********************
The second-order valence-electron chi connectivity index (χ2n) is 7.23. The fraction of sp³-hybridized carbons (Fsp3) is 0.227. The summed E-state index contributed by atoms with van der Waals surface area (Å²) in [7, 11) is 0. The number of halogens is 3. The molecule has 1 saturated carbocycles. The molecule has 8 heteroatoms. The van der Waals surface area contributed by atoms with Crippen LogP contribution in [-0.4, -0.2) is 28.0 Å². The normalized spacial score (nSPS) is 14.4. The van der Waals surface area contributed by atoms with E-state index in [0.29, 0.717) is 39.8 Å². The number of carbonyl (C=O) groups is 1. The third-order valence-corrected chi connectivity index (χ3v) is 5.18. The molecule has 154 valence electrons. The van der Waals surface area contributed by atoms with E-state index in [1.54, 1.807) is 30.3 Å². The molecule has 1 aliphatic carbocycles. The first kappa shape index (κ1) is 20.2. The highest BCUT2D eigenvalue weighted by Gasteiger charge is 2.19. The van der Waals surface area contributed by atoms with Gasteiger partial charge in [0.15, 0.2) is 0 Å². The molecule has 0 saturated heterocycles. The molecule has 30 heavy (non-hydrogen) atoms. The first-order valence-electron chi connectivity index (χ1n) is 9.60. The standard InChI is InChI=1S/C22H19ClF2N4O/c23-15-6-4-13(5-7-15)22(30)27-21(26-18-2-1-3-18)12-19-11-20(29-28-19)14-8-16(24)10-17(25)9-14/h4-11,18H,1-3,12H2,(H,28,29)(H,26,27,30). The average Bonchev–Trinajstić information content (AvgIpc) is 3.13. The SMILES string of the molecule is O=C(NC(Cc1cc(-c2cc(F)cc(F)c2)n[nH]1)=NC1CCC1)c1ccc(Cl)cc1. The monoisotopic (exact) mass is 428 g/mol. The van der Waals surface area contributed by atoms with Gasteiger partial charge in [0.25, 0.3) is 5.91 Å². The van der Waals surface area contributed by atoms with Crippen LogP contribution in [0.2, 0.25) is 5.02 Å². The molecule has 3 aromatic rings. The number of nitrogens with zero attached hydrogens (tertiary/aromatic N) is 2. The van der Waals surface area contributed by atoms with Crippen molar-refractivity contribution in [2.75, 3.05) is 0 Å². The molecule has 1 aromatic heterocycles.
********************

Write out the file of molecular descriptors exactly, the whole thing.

The second-order valence-electron chi connectivity index (χ2n) is 7.23. The fraction of sp³-hybridized carbons (Fsp3) is 0.227. The summed E-state index contributed by atoms with van der Waals surface area (Å²) in [7, 11) is 0. The number of halogens is 3. The molecule has 1 saturated carbocycles. The molecule has 8 heteroatoms. The van der Waals surface area contributed by atoms with Crippen LogP contribution in [-0.4, -0.2) is 28.0 Å². The normalized spacial score (nSPS) is 14.4. The van der Waals surface area contributed by atoms with E-state index in [0.29, 0.717) is 39.8 Å². The number of carbonyl (C=O) groups is 1. The third-order valence-corrected chi connectivity index (χ3v) is 5.18. The molecule has 154 valence electrons. The van der Waals surface area contributed by atoms with E-state index in [1.54, 1.807) is 30.3 Å². The molecule has 1 aliphatic carbocycles. The first kappa shape index (κ1) is 20.2. The highest BCUT2D eigenvalue weighted by Gasteiger charge is 2.19. The van der Waals surface area contributed by atoms with Gasteiger partial charge in [0.15, 0.2) is 0 Å². The molecule has 0 saturated heterocycles. The molecule has 30 heavy (non-hydrogen) atoms. The first-order valence-electron chi connectivity index (χ1n) is 9.60. The standard InChI is InChI=1S/C22H19ClF2N4O/c23-15-6-4-13(5-7-15)22(30)27-21(26-18-2-1-3-18)12-19-11-20(29-28-19)14-8-16(24)10-17(25)9-14/h4-11,18H,1-3,12H2,(H,28,29)(H,26,27,30). The average Bonchev–Trinajstić information content (AvgIpc) is 3.13. The SMILES string of the molecule is O=C(NC(Cc1cc(-c2cc(F)cc(F)c2)n[nH]1)=NC1CCC1)c1ccc(Cl)cc1. The monoisotopic (exact) mass is 428 g/mol. The van der Waals surface area contributed by atoms with Gasteiger partial charge in [0.25, 0.3) is 5.91 Å². The van der Waals surface area contributed by atoms with Crippen LogP contribution in [0.2, 0.25) is 5.02 Å². The molecule has 3 aromatic rings. The number of nitrogens with zero attached hydrogens (tertiary/aromatic N) is 2. The van der Waals surface area contributed by atoms with Crippen molar-refractivity contribution in [2.75, 3.05) is 0 Å². The molecule has 1 aromatic heterocycles.